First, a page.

This is certainly not as strong as the previous books, let's just get that out of the way now. The mysteries uncovere
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Isabel (kittiwake)
But Eloise cried out sharply, even as thin lines of tears broke forth down her cheeks. 'Who are you to know anything, Celeste Temple? You are a wilful thing who has been happily asleep these past cruel days - who has money and confident ease, who has been rescued from your brazen presumption again and again by these very men who may now be dead - or who knows where? Who I have watched over night after night, watched alone, only to have you abandon me at every adventuresome whim that pops into yo ...more
Tobias
Jul 14, 2015 Tobias rated it really liked it  ·  review of another edition
Nach dem Absturz des Luftschiffes wacht Celeste Temple, von Albträumen geplagt, in einem kleinem Fischerdorf an der Küste auf. Bei ihr ist nur noch Eloise Dujong. Kardinal Chang und Doktor Svenson sind verschwunden. Als Celeste nach den beiden Männern fragt, bekommt sie nur die Antwort, dass die beiden sich schon auf den Weg in die Stadt gemacht haben. Im Dorf wird die Stimmung gegen die 2 Frauen immer misstrauischer und ablehnender, da mehrere Bewohner ermordet wurden. Celeste und Eloise machen ...more
Josiah
Jan 01, 2011 Josiah rated it it was ok  ·  review of another edition
Being a sequel, you really cannot discuss this book without mentioning its predecessor: The Glass Books of the Dream Eaters, in which the reader is introduced to an entire world. There is a fictionalized late 19th century England, with a pseudo Prussian empire, ersatz European political intrigue, and a novel quasi-scientific system of alchemy which functions in the books essentially as magic. So with all this going on, and with some really excellent settings (one character more or less lives in ...more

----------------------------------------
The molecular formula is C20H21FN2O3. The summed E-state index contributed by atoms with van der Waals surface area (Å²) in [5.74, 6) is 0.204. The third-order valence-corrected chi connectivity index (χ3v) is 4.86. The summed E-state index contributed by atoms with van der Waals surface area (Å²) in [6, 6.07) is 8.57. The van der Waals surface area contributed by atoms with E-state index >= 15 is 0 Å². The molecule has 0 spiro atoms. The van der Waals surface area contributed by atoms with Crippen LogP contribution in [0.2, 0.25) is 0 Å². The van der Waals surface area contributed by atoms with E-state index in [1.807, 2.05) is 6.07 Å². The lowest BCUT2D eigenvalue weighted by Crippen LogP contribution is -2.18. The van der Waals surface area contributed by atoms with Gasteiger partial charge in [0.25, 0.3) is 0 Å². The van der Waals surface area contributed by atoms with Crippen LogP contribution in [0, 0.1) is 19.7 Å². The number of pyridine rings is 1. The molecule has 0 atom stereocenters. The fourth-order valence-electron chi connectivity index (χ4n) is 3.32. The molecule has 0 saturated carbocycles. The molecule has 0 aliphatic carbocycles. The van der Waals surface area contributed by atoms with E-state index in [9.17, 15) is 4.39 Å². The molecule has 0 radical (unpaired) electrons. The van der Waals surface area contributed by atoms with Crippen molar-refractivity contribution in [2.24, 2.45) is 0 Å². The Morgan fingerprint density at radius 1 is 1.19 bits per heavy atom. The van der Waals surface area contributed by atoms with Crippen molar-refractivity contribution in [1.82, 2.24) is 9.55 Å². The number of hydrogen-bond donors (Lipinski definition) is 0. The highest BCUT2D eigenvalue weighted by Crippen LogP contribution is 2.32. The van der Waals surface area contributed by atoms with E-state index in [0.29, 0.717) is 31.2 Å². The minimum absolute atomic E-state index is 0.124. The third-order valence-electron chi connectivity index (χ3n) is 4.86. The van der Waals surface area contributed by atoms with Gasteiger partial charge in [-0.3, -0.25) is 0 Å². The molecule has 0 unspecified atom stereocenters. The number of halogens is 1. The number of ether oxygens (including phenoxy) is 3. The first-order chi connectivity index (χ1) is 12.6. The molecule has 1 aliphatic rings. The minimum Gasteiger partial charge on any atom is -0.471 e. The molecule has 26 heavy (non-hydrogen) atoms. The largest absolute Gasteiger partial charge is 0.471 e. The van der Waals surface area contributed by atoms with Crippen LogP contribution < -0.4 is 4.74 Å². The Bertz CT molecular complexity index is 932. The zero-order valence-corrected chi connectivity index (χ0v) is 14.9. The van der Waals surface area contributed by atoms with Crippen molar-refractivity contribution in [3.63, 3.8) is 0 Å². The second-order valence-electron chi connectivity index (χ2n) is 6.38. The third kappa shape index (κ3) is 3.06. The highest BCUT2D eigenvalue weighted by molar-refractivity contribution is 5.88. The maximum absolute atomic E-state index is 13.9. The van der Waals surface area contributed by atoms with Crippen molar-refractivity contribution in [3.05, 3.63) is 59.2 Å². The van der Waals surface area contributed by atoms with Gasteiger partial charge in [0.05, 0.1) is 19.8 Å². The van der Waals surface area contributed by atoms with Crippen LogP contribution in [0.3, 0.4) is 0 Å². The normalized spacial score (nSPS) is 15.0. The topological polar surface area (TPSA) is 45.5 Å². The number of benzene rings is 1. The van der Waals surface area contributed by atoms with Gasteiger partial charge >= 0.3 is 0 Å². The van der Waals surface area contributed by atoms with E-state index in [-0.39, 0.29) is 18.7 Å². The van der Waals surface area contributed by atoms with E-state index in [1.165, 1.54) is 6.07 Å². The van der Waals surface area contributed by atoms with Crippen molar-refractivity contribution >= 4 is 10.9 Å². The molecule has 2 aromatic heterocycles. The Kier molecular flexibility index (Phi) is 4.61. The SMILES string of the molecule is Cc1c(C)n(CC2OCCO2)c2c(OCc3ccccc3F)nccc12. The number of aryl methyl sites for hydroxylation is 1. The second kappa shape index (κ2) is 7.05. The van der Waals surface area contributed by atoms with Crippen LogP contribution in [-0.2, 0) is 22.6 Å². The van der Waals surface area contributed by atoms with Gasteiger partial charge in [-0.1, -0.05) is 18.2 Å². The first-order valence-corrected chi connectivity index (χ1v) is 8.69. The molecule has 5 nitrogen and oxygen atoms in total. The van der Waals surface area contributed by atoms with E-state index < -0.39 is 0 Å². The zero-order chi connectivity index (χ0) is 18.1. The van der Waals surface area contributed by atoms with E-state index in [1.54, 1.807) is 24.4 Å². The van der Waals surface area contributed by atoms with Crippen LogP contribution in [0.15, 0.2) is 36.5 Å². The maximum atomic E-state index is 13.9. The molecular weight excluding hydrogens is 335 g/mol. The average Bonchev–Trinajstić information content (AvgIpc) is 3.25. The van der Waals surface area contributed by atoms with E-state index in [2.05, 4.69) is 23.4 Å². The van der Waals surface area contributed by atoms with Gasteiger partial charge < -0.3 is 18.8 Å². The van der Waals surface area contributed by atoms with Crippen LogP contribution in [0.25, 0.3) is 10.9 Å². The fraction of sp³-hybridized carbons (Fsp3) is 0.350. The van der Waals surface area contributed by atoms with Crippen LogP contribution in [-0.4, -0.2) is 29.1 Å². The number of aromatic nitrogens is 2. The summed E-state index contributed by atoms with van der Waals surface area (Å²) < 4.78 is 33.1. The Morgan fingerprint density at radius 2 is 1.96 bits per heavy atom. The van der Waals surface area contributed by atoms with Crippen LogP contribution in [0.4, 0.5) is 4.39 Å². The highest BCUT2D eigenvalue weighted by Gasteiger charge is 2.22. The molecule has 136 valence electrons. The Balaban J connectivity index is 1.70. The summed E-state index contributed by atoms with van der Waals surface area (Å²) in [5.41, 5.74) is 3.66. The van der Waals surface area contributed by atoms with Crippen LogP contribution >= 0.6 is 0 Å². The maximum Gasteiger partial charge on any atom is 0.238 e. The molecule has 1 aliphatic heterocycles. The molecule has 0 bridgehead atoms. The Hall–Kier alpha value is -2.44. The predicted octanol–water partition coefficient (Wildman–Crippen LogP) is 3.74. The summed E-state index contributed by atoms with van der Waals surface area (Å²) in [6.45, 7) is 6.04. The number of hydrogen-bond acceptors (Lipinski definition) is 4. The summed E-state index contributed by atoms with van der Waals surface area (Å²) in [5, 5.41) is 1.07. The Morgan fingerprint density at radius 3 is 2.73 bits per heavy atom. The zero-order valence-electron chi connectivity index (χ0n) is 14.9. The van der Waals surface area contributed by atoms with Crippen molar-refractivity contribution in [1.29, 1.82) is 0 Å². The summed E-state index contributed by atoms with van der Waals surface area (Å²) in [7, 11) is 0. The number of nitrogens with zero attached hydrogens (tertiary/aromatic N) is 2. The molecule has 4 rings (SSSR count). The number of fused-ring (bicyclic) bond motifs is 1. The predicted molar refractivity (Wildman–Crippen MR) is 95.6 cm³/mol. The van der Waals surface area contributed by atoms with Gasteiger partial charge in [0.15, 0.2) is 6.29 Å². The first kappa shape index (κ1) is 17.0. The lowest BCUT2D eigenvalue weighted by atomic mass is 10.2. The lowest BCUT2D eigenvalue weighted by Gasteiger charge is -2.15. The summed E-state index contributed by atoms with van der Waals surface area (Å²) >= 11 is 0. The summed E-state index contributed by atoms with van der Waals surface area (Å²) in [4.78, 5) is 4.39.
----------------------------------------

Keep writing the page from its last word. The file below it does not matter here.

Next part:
Hollowspine
Sep 01, 2010 Hollowspine rated it really liked it  ·  review of another edition
I enjoyed this book, not quite as much as the first, but still well enough that I was disappointed when I turned the final page and found myself left again at a cliff hanger! I thought that this book would be the end, but apparently I must wait for another book! Like the first book this one was suspenseful and full of intrigue. However, it was less of a mystery than the first book, but some interesting elements of the blue glass are revealed throughout the book.

Although I usually don't like brok
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Kristina
Feb 16, 2009 Kristina rated it liked it  ·  review of another edition
Shelves: steampunk
Unfortunately, I found parts of this to be tedious (especially the stuff in the fishing village/Karthe) so it took me a little while to really get into it. There are lots of characters, some of which I kept getting mixed up with others, and that made things confusing at times. I found plot itself to be maybe a little thin, with some unneccessary padding. But I still like the overall weirdness of the premise, as well as the main characters, a whole lot, so I stuck with it. As with "The Glass Book ...more
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Gordon Dahlquist, also credited as G.W. Dahlquist, is a novelist and a playwright.
More about Gordon Dahlquist...

Other Books in the Series

The Glass Books (3 books)
  • The Glass Books of the Dream Eaters (Miss Temple, Doctor Svenson, and Cardinal Chang, #1)
  • The Chemickal Marriage (Miss Temple, Doctor Svenson, and Cardinal Chang, #3)

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“She did not especially appreciate children either, but could be kind to them when they were silent.” 10 likes
“Did not pleasure depend on an architecture of perspective—on contrast and delay, withholding and loss? Did not true enjoyment rely on facing the future?” 0 likes